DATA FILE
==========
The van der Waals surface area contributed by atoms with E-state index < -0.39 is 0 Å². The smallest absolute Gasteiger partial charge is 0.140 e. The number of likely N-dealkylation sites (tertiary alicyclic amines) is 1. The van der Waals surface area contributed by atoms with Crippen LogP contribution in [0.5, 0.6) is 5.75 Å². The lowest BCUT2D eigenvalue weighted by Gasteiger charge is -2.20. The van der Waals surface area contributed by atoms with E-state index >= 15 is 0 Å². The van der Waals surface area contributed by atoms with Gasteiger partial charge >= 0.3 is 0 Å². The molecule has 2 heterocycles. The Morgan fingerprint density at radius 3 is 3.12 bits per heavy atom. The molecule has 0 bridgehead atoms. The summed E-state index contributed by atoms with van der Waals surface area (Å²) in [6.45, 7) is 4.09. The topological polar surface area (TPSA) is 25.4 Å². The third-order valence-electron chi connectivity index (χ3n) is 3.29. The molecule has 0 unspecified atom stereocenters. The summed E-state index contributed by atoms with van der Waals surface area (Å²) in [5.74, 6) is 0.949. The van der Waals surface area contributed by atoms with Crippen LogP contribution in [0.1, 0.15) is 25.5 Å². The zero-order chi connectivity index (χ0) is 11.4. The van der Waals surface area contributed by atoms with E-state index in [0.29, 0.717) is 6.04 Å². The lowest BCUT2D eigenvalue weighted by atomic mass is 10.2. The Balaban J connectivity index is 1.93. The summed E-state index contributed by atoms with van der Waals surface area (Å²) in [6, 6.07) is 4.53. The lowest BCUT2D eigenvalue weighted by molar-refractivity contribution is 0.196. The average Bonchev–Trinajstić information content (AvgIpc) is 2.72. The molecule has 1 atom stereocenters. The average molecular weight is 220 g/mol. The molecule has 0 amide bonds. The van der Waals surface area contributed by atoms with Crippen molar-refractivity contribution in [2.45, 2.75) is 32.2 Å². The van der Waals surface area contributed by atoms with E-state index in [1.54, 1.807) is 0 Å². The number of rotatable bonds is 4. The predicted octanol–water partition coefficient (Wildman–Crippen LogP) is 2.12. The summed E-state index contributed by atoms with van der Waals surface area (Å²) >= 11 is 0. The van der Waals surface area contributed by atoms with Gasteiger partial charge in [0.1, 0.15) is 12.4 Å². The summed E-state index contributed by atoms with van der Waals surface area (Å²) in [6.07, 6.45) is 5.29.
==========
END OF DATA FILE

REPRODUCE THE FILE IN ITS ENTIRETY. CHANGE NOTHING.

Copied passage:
The van der Waals surface area contributed by atoms with E-state index < -0.39 is 0 Å². The smallest absolute Gasteiger partial charge is 0.140 e. The number of likely N-dealkylation sites (tertiary alicyclic amines) is 1. The van der Waals surface area contributed by atoms with Crippen LogP contribution in [0.5, 0.6) is 5.75 Å². The lowest BCUT2D eigenvalue weighted by Gasteiger charge is -2.20. The van der Waals surface area contributed by atoms with E-state index >= 15 is 0 Å². The van der Waals surface area contributed by atoms with Gasteiger partial charge >= 0.3 is 0 Å². The molecule has 2 heterocycles. The Morgan fingerprint density at radius 3 is 3.12 bits per heavy atom. The molecule has 0 bridgehead atoms. The summed E-state index contributed by atoms with van der Waals surface area (Å²) in [6.45, 7) is 4.09. The topological polar surface area (TPSA) is 25.4 Å². The third-order valence-electron chi connectivity index (χ3n) is 3.29. The molecule has 0 unspecified atom stereocenters. The summed E-state index contributed by atoms with van der Waals surface area (Å²) in [5.74, 6) is 0.949. The van der Waals surface area contributed by atoms with Crippen LogP contribution in [0.1, 0.15) is 25.5 Å². The zero-order chi connectivity index (χ0) is 11.4. The van der Waals surface area contributed by atoms with E-state index in [0.29, 0.717) is 6.04 Å². The lowest BCUT2D eigenvalue weighted by atomic mass is 10.2. The Balaban J connectivity index is 1.93. The summed E-state index contributed by atoms with van der Waals surface area (Å²) in [6, 6.07) is 4.53. The lowest BCUT2D eigenvalue weighted by molar-refractivity contribution is 0.196. The average Bonchev–Trinajstić information content (AvgIpc) is 2.72. The molecule has 1 atom stereocenters. The average molecular weight is 220 g/mol. The molecule has 0 amide bonds. The van der Waals surface area contributed by atoms with Crippen molar-refractivity contribution in [2.45, 2.75) is 32.2 Å². The van der Waals surface area contributed by atoms with E-state index in [1.54, 1.807) is 0 Å². The number of rotatable bonds is 4. The predicted octanol–water partition coefficient (Wildman–Crippen LogP) is 2.12. The summed E-state index contributed by atoms with van der Waals surface area (Å²) >= 11 is 0. The van der Waals surface area contributed by atoms with Gasteiger partial charge in [0.1, 0.15) is 12.4 Å². The summed E-state index contributed by atoms with van der Waals surface area (Å²) in [6.07, 6.45) is 5.29.